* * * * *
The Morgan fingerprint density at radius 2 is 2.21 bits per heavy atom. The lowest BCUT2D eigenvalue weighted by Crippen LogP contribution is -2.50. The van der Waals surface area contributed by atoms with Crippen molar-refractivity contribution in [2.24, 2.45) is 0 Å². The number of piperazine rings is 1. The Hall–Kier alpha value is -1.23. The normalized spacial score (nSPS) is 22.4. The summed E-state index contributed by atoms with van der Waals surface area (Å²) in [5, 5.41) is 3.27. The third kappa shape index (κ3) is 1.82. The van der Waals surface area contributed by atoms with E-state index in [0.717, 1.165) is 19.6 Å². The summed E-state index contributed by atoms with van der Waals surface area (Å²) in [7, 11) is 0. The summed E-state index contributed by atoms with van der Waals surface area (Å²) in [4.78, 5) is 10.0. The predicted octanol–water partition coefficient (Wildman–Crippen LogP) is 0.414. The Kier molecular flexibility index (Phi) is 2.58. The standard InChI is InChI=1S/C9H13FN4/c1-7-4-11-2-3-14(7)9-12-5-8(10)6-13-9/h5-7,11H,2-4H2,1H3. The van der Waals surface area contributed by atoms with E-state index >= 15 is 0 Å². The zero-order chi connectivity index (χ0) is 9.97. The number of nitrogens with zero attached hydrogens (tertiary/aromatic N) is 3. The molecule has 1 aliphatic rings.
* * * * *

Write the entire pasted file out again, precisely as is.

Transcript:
The Morgan fingerprint density at radius 2 is 2.21 bits per heavy atom. The lowest BCUT2D eigenvalue weighted by Crippen LogP contribution is -2.50. The van der Waals surface area contributed by atoms with Crippen molar-refractivity contribution in [2.24, 2.45) is 0 Å². The number of piperazine rings is 1. The Hall–Kier alpha value is -1.23. The normalized spacial score (nSPS) is 22.4. The summed E-state index contributed by atoms with van der Waals surface area (Å²) in [5, 5.41) is 3.27. The third kappa shape index (κ3) is 1.82. The van der Waals surface area contributed by atoms with E-state index in [0.717, 1.165) is 19.6 Å². The summed E-state index contributed by atoms with van der Waals surface area (Å²) in [7, 11) is 0. The summed E-state index contributed by atoms with van der Waals surface area (Å²) in [4.78, 5) is 10.0. The predicted octanol–water partition coefficient (Wildman–Crippen LogP) is 0.414. The Kier molecular flexibility index (Phi) is 2.58. The standard InChI is InChI=1S/C9H13FN4/c1-7-4-11-2-3-14(7)9-12-5-8(10)6-13-9/h5-7,11H,2-4H2,1H3. The van der Waals surface area contributed by atoms with E-state index >= 15 is 0 Å². The zero-order chi connectivity index (χ0) is 9.97. The number of nitrogens with zero attached hydrogens (tertiary/aromatic N) is 3. The molecule has 1 aliphatic rings.